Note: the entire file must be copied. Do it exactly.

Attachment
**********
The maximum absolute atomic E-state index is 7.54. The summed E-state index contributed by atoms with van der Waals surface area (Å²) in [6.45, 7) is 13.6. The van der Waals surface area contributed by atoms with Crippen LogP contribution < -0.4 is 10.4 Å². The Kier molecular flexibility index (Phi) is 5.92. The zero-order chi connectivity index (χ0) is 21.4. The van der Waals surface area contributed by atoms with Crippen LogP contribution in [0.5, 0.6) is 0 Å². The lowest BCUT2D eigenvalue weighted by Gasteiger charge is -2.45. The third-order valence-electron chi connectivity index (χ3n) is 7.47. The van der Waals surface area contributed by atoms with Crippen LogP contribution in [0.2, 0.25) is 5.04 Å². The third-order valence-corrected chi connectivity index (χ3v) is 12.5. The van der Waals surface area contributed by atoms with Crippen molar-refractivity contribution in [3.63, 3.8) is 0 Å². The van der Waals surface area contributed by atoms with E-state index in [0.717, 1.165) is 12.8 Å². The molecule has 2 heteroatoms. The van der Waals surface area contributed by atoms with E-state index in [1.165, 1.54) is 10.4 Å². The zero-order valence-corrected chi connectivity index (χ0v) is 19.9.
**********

The maximum absolute atomic E-state index is 7.54. The summed E-state index contributed by atoms with van der Waals surface area (Å²) in [6.45, 7) is 13.6. The van der Waals surface area contributed by atoms with Crippen LogP contribution < -0.4 is 10.4 Å². The Kier molecular flexibility index (Phi) is 5.92. The zero-order chi connectivity index (χ0) is 21.4. The van der Waals surface area contributed by atoms with Crippen LogP contribution in [0.5, 0.6) is 0 Å². The lowest BCUT2D eigenvalue weighted by Gasteiger charge is -2.45. The third-order valence-electron chi connectivity index (χ3n) is 7.47. The van der Waals surface area contributed by atoms with Crippen LogP contribution in [0.2, 0.25) is 5.04 Å². The third-order valence-corrected chi connectivity index (χ3v) is 12.5. The van der Waals surface area contributed by atoms with Crippen molar-refractivity contribution in [3.63, 3.8) is 0 Å². The van der Waals surface area contributed by atoms with E-state index in [0.717, 1.165) is 12.8 Å². The molecule has 2 heteroatoms. The van der Waals surface area contributed by atoms with E-state index in [1.165, 1.54) is 10.4 Å². The zero-order valence-corrected chi connectivity index (χ0v) is 19.9.